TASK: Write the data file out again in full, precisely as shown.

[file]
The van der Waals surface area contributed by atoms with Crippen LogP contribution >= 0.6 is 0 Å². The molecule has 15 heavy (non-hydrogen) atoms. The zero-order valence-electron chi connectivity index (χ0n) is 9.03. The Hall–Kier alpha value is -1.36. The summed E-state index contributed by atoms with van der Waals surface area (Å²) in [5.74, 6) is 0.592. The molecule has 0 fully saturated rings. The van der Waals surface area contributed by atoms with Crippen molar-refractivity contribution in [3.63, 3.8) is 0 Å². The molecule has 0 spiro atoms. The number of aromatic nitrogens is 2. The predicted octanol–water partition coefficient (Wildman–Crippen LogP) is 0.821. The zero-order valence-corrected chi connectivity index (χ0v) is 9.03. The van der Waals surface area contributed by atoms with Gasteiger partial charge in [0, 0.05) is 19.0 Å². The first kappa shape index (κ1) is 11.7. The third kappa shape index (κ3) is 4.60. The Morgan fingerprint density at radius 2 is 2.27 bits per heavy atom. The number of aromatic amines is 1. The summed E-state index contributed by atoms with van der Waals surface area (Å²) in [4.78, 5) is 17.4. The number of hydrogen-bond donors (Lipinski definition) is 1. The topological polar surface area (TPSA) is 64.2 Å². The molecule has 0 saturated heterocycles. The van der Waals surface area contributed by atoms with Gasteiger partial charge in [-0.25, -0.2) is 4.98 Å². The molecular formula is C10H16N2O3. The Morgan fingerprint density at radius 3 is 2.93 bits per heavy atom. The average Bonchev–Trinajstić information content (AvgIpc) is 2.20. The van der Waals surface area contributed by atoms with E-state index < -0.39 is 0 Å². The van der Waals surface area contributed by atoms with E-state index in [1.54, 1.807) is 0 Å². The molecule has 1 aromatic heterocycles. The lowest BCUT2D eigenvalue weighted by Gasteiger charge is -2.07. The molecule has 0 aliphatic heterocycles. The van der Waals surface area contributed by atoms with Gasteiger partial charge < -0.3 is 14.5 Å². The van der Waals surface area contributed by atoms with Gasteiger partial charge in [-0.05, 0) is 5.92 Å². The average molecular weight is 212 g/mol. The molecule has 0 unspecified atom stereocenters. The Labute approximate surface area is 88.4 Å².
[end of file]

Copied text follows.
The van der Waals surface area contributed by atoms with Crippen LogP contribution >= 0.6 is 0 Å². The molecule has 15 heavy (non-hydrogen) atoms. The zero-order valence-electron chi connectivity index (χ0n) is 9.03. The Hall–Kier alpha value is -1.36. The summed E-state index contributed by atoms with van der Waals surface area (Å²) in [5.74, 6) is 0.592. The molecule has 0 fully saturated rings. The van der Waals surface area contributed by atoms with Crippen molar-refractivity contribution in [3.63, 3.8) is 0 Å². The molecule has 0 spiro atoms. The number of aromatic nitrogens is 2. The predicted octanol–water partition coefficient (Wildman–Crippen LogP) is 0.821. The zero-order valence-corrected chi connectivity index (χ0v) is 9.03. The van der Waals surface area contributed by atoms with Gasteiger partial charge in [0, 0.05) is 19.0 Å². The first kappa shape index (κ1) is 11.7. The third kappa shape index (κ3) is 4.60. The Morgan fingerprint density at radius 2 is 2.27 bits per heavy atom. The number of aromatic amines is 1. The summed E-state index contributed by atoms with van der Waals surface area (Å²) in [4.78, 5) is 17.4. The number of hydrogen-bond donors (Lipinski definition) is 1. The topological polar surface area (TPSA) is 64.2 Å². The molecule has 0 saturated heterocycles. The van der Waals surface area contributed by atoms with Gasteiger partial charge in [-0.25, -0.2) is 4.98 Å². The molecular formula is C10H16N2O3. The Morgan fingerprint density at radius 3 is 2.93 bits per heavy atom. The average Bonchev–Trinajstić information content (AvgIpc) is 2.20. The van der Waals surface area contributed by atoms with E-state index < -0.39 is 0 Å². The van der Waals surface area contributed by atoms with E-state index in [1.54, 1.807) is 0 Å². The molecule has 1 aromatic heterocycles. The lowest BCUT2D eigenvalue weighted by Gasteiger charge is -2.07. The molecule has 0 aliphatic heterocycles. The van der Waals surface area contributed by atoms with Gasteiger partial charge < -0.3 is 14.5 Å². The van der Waals surface area contributed by atoms with Gasteiger partial charge in [-0.05, 0) is 5.92 Å². The average molecular weight is 212 g/mol. The molecule has 0 unspecified atom stereocenters. The Labute approximate surface area is 88.4 Å².